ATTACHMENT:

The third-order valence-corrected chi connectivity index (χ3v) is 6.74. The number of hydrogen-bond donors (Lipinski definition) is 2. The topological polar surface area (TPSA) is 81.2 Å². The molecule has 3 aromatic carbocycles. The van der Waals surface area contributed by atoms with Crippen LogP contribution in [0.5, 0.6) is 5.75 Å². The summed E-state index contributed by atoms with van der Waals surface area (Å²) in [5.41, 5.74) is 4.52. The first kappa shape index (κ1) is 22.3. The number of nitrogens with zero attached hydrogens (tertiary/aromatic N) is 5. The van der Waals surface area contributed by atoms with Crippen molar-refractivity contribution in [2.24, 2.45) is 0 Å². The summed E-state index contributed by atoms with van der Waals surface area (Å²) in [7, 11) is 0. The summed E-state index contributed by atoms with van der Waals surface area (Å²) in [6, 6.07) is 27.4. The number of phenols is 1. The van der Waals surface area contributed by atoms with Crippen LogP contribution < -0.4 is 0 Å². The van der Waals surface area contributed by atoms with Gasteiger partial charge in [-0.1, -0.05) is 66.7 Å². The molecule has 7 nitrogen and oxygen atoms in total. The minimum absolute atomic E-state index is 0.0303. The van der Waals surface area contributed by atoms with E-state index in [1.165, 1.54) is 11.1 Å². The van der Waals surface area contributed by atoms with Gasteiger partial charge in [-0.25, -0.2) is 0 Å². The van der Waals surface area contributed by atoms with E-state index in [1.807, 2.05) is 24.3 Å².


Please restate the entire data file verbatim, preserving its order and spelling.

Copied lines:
The third-order valence-corrected chi connectivity index (χ3v) is 6.74. The number of hydrogen-bond donors (Lipinski definition) is 2. The topological polar surface area (TPSA) is 81.2 Å². The molecule has 3 aromatic carbocycles. The van der Waals surface area contributed by atoms with Crippen LogP contribution in [0.5, 0.6) is 5.75 Å². The summed E-state index contributed by atoms with van der Waals surface area (Å²) in [5.41, 5.74) is 4.52. The first kappa shape index (κ1) is 22.3. The number of nitrogens with zero attached hydrogens (tertiary/aromatic N) is 5. The van der Waals surface area contributed by atoms with Crippen molar-refractivity contribution in [2.24, 2.45) is 0 Å². The summed E-state index contributed by atoms with van der Waals surface area (Å²) in [7, 11) is 0. The summed E-state index contributed by atoms with van der Waals surface area (Å²) in [6, 6.07) is 27.4. The number of phenols is 1. The van der Waals surface area contributed by atoms with Crippen LogP contribution < -0.4 is 0 Å². The van der Waals surface area contributed by atoms with Gasteiger partial charge in [-0.1, -0.05) is 66.7 Å². The molecule has 7 nitrogen and oxygen atoms in total. The minimum absolute atomic E-state index is 0.0303. The van der Waals surface area contributed by atoms with E-state index in [1.165, 1.54) is 11.1 Å². The van der Waals surface area contributed by atoms with Gasteiger partial charge in [-0.25, -0.2) is 0 Å². The van der Waals surface area contributed by atoms with E-state index in [1.807, 2.05) is 24.3 Å².